8. Hotel Vancouver (

This hotel was opened in May 1939 just in time for the historic visit of King George VI and Queen Elizabeth (the Queen Mum). Their visit was especially significant as they were the first reigning monarchs to visit Canada. The visit of course was a “promotional tour” to rally support for the war and indeed their presence on Canadian soil did encourage many people to support Britain. Their tour was also significant because they crossed the country from east to west by train, stopping en route at many of the hotels mentioned here.

9. Le Reine Elizabeth (

One of the later railway hotels (1958), the Queen Elizabeth is situated atop Montréal’s extensive underground city which includes the gare centrale/VIA Rail passenger train station. It is also home to the oldest private club in Canada, the Beaver Club (founded in 1758). Like many of these hotels, the Queen Elizabeth was also a favourite and frequent stage for world-class entertainers such as Montreal-born Oscar Peterson, Tony Bennett, Liberace, Carol Channing, and Harry Belafonte. The hotel was also a political stage for John Lennon and Yoko Ono. It was here that they held their famous “Bed-In for Peace” in 1969 (suite 1742) and where they composed “Give Peace A Chance.” The celebrity guest list is a who’s who of The Queen Elizabeth is also right next door to the impressive Marie-Reine-du-Monde cathedral, another landmark in Montréal.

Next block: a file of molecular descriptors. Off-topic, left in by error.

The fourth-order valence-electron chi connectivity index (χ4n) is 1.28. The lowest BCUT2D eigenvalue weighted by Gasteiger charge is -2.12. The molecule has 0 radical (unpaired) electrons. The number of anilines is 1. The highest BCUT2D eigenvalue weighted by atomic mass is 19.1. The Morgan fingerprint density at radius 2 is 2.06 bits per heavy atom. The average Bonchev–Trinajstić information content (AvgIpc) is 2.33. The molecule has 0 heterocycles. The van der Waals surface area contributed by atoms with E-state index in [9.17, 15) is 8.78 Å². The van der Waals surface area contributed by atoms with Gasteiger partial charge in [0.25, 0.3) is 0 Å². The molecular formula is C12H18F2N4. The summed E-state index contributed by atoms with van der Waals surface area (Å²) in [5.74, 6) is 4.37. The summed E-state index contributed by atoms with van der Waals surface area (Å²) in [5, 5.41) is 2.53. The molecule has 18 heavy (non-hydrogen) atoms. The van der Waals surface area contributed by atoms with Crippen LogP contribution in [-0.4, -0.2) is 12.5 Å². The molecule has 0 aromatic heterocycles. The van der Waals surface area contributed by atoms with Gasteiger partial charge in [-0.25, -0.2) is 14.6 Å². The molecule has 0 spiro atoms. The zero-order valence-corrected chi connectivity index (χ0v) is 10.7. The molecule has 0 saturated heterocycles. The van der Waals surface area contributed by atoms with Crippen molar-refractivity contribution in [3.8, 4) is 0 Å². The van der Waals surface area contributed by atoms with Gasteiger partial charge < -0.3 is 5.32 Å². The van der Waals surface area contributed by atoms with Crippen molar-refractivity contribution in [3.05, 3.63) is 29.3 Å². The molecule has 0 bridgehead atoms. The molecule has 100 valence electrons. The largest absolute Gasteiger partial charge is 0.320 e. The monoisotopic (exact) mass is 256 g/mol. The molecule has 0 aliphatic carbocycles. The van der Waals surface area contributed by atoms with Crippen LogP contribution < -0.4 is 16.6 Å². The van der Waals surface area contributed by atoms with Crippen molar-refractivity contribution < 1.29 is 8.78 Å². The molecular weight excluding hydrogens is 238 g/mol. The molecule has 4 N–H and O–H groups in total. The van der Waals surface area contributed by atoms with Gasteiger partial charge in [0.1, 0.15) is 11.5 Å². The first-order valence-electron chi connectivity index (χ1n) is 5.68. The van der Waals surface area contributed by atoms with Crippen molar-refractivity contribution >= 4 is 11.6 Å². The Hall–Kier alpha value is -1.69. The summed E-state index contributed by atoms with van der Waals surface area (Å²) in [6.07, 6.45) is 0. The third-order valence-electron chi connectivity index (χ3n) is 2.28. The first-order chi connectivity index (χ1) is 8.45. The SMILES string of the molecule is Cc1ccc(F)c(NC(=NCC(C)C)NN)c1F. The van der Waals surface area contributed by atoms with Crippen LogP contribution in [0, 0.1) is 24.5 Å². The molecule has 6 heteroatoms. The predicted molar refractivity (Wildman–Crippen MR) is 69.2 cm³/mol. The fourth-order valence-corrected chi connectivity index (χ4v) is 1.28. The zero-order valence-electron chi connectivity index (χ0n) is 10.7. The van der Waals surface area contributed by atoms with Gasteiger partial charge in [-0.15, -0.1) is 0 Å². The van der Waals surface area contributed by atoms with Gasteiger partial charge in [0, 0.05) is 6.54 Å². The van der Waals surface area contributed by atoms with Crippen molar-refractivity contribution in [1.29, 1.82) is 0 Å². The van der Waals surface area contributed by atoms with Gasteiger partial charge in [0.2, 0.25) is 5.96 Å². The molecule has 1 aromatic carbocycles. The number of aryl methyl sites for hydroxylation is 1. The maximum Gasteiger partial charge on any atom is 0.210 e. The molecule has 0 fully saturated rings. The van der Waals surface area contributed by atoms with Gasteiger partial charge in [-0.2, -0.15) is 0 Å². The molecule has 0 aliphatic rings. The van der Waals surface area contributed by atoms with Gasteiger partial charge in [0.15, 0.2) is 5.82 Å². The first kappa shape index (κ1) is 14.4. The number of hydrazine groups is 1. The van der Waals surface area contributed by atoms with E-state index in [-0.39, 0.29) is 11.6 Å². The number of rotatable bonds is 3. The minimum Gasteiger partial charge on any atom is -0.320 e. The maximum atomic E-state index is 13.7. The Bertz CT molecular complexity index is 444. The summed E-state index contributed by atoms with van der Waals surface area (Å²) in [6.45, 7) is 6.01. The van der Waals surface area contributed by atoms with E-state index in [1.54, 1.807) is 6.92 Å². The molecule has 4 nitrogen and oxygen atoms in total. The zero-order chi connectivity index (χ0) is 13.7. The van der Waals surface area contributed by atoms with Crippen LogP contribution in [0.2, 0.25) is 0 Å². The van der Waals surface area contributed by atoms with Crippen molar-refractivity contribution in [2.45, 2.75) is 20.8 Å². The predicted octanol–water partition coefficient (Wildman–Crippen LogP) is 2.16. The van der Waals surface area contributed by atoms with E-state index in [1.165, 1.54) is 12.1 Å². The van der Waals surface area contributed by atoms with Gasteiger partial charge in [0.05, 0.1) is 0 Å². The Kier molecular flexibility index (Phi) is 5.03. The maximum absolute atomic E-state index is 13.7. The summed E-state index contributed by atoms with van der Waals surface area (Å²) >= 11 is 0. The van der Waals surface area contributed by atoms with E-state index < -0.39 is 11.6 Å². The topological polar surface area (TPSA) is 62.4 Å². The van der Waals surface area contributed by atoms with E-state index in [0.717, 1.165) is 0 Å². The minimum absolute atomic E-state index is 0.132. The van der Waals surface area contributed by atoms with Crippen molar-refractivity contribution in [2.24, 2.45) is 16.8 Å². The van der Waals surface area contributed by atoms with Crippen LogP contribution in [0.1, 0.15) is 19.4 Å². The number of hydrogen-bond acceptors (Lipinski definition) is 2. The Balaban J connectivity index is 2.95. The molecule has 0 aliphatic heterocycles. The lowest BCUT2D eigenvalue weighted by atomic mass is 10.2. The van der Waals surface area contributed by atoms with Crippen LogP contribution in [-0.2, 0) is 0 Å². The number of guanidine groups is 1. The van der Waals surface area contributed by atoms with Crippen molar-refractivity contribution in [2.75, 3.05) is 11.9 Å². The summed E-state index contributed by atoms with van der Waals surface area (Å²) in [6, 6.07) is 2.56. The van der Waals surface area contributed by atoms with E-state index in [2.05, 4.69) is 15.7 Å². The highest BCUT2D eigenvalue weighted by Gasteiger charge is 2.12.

10. Jasper Park Lodge (

One of the “Legends of the Canadian Rockies,” this 903-acre resort began as an eight-bungalow wilderness retreat at the turn of the (20th) century. On the shores of Lac Beauvert and in the middle of the 4200-square mile Jasper National Park, it is especially known for its winter activities and its internationally acclaimed Stanley Thompson-designed golf course. “They” have all been here too of course: Marilyn Monroe, Bing Crosby, John Travolta, the Dixie Chicks, Bill Gates, the Rockefellers, the Kennedys, Sir Arthur Conan Doyle, yours truly… oh and Queen Elizabeth. If you saw the films River of No Return, The Far Country, or The Emperor Waltz, you too visited Jasper Park Lodge.

11. Le Château Montebello (

The largest log building in the world (a cedar château), Le Château Montebello was built in 1930 and is still a construction marvel. (It only took four months to build, and to begin construction the crew first built a spur line from the nearby Canadian Pacific Railway.) It was Harold Saddlemire, a Swiss-American, who conceived of what he called “Lucerne-in-Québec”; this is château style à la suisse. For 40 years it was a private retreat for the Seigniory Club, whose members included such dignitaries as Canadian Prime Minister (and Nobel Peace Prize Award-winner) Lester B. Pearson, and Prince Rainier and Princess Grace of Monaco. It is built on the site of what in the 17th-century was (during the French regime in North America) a seigneurial estate acquired in 1674 from the West Indies Company by Bishop Laval, the first bishop of Québec and a name you will hear throughout Québec.As the site of numerous historic international political conferences, this not-so-little log lodge has hosted important political figures such as Ronald Reagan, Margaret Thatcher, François Mitterand, and of course Canada’s charismatic Pierre Elliott Trudeau.